The flight there was ridiculous–we were delayed half an hour, and then 45 minutes, and then an hour, and then, we were still in Salt Lake City at the time we were actually supposed to have arrived in San Francisco. We boarded! We sat on the runway for another 45 minutes. We took off! We circled above the city for another 45 minutes. “Fog,” the pilot informed us sagely. I tried to stay upright, but my eyelids were falling. We got in so late, we had to cab to our hotel, at 2:30 in the morning.
I picked out our hotel online. I was unfamiliar with being a tourist in San Francisco, and everyone who had visited had stayed with me, so I didn’t know hotels. Or I didn’t read carefully enough. In the pictures, it seemed like a tiny, no-frills boutique kind of hotel, for way inexpensive, in a great location. In real life, it looked like a flophouse and smelled like a flophouse and the carpets were stained and we were afraid to walk barefoot and get tuberculosis, afraid to get into the dirty looking bed, which was not much bigger than a twin size. An adventure! Which would leave us diseased. We cut our losses. At 3:00 in the morning, we crouched over my laptop and picked out another hotel.
The next morning, we cut and ran to Club Quarters, in the financial
district–a business travelers’ hotel. Who knew business could be so
beautiful and so romantic? It was so beautiful and romantic. Rushing,
to get ready for the wedding at 2:00, starving, grabbing something on the
way, running to the ATM to pay for the cab (I cannot believe I have
to run in these heels), here’s a cab, we’re on our way, we’re going to be
so late, oh, we’re so early and the church is so beautiful and it is
perfect, for them. Like a log cabin, filled with candles and could it
be more cozy or more charming? Could it be more perfect?
It’s more perfect when D. walks in with his best men, when the
bridesmaids walk up the aisle, when you see the look on his face as H.
comes toward him. He looks at her and he shakes his head, stunned. He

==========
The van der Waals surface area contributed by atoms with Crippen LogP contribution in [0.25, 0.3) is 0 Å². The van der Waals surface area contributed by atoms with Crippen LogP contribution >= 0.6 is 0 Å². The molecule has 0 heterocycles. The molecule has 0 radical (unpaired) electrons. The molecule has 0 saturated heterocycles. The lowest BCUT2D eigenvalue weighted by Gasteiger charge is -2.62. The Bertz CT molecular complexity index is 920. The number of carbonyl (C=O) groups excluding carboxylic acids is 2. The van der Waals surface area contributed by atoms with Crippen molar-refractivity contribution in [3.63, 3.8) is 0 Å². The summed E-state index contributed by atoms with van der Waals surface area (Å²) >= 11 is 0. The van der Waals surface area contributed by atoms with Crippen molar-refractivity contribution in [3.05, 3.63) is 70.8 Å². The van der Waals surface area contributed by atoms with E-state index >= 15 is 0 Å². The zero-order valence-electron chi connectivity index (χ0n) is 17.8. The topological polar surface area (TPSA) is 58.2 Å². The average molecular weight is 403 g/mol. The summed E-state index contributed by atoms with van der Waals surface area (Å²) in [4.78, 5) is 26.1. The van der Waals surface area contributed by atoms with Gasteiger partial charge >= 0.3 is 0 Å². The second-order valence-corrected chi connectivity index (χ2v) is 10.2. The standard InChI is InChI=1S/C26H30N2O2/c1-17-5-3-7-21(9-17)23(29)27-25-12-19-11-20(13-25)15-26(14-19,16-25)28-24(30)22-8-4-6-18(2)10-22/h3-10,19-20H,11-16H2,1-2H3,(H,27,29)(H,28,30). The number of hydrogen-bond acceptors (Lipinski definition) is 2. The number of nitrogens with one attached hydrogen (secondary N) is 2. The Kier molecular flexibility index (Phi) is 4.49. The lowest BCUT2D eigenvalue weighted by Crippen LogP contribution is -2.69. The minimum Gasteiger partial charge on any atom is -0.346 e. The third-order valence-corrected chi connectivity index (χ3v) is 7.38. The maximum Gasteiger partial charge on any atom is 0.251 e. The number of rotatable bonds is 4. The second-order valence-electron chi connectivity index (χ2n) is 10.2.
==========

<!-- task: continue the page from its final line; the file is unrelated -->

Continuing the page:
is completely stunned by how beautiful she looks, and I am hoping she
always remembers that awe on his face when she’s walking up the aisle,
steps up next to him and takes his arm. The ceremony is perfect and
sweet and there is triumphant organ music, as it always feels there
should be, as they kiss and turn and head down the aisle, so happy. Now
we must say hello, hello, hello to everyone, oh my god, hello, yes,
Utah is crazy and I love it yes it’s nice to be back, god, you look
wonderful, you look so good, you look so great, it’s so great to see
you. Where the hell is the reception, again?
We drink a lot. We dance a lot. Sometimes, we’re the only ones on the
floor and people clap for us, not because we’re fancy dancers (I am not
a fancy dancer) but because we look like we are having a damn fine
time. We are having a damn fine time. E is a wonderful dancer, and he
spins me and dips me and spins me again and I am dizzy. We have to
leave too early, before the party is even close to being over. In the
cab and all the way back, I am dizzy and happy. I usually am.
Up too early, not enough coffee, come on, come on, we’ll be late for
brunch and we get there and Wade and Pie and Ian are all already
waiting in line for The Best Brunch in San Francisco, so early, and I
am glad to see them. We wait for a very long time with street theater
up and down the block, because that is how the Tenderloin rolls. I have
not seen them for so long, and it feels exactly like that. It hasn’t
been so long since I’ve seen them, and it feels exactly like that, too.
Chocolate Chip French Toast for the win.
We pack, check out, head to the Ferry Building, think about oysters,
realize what we really need is In & Out Burgers. F train over, F
train back, down to the BART, out to the airport, really another delay?
Oh, come on. We are impatient to be home. It is so good to be home.